- Extensive Search Engine Optimization (SEO) on the company website
- Drip email campaign to in-house prospect list (including all web inquires and others that aren’t “hot” prospects)
- Company Blog which is hosted on the company’s own website; this is the core of the company’s content marketing efforts
- Automated Twitter, Facebook, LinkedIn & Google Plus content marketing campaigns featuring the company’s own content, but utilizing external content as well
- Automated Instagram and Pinterest campaigns if appropriate due to rich graphic/photographic content and/or a B2C focus
Paid Digital Marketing
In addition to digital marketing that is cheap or free, judicious use of paid digital marketing activities can also be an inexpensive and cost effective method of tech marketing on a shoestring budget. While there are definite costs involved, activities such as PPC (pay per click) advertising such as Google Adwords and Bing Ads can fit into all but the skinniest of marketing budgets. Highly targeted email campaigns to paid lists can also be accomplished without breaking the bank. Money can be wasted on both of these programs; email to paid lists can also cause a variety of reputation issues if executed by novices – so it’s advisable to get help. If you can’t pay someone to assist with PPC or email marketing, there are a lot of good free resources out there to guide you. Google can be your best friend when marketing on a shoestring.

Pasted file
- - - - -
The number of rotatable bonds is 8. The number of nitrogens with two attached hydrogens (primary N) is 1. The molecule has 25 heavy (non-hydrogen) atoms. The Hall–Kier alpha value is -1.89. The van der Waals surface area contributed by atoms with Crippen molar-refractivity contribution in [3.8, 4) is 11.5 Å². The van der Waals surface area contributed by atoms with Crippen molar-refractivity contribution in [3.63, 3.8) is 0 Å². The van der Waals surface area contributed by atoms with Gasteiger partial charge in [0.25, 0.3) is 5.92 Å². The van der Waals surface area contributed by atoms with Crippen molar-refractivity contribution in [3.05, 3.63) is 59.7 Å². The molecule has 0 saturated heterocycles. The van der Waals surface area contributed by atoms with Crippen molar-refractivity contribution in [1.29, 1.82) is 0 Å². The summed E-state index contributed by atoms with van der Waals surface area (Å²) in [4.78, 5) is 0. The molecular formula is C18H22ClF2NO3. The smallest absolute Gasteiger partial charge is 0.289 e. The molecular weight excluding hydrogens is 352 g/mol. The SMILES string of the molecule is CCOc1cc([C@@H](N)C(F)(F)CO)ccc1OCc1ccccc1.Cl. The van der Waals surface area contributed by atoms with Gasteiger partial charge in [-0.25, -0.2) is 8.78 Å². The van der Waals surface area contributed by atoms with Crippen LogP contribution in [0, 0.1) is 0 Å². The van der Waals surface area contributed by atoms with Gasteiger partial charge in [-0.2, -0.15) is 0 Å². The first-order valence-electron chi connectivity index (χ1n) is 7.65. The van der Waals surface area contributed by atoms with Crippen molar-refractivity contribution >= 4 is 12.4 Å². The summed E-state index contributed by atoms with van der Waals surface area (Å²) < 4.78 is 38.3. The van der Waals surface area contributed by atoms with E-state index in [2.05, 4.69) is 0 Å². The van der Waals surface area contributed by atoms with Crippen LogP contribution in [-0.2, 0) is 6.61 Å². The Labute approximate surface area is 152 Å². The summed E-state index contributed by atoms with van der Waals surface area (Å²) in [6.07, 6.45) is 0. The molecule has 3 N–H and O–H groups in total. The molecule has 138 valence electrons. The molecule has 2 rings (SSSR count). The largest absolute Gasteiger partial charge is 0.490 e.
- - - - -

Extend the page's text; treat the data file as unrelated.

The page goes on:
One of the most capital efficient tactics that is often under-utilized at the early startup stage is partnering. It’s not unusual for a startup to set their eyes on a large, established company as a “holy grail” partner which could set them up in the beginning for great success. It’s great if you can pull this off; but frankly, these are difficult to do at this stage – and there some disadvantages to them if you are “lucky” enough to pull one of these off. I won’t go into gory details here, but it’s quite possible for the larger partner to “smother their embryonic startup partner in the crib”.
However, I believe that more modest partnerships with less imposing partners are often overlooked. Both potential partner companies expend scarce resources are marketing. Marketing is under the best of conditions an expensive endeavor, particularly before real traction is achieved. Two complementary and non-competing partners can create great leverage for each other by sharing leads, trade show space (more examples her), etc.
These are some suggestions for how to go about marketing to reach those important initial sales goals and build an customer reference list. This is so important for so many reasons, not the least of which is attracting growth capital. As I mentioned above, every tech startup is unique, calling for different strategies and tactics. Your mileage will vary on the tactics listed above, and others may be more appropriate for your business. Hopefully some of these ideas will be appropriate for you and if nothing else, stimulate your creativity on how to best market on a shoestring in the early days. Please post a comment or question so we can further this discussion on marketing on the cheap in the early days.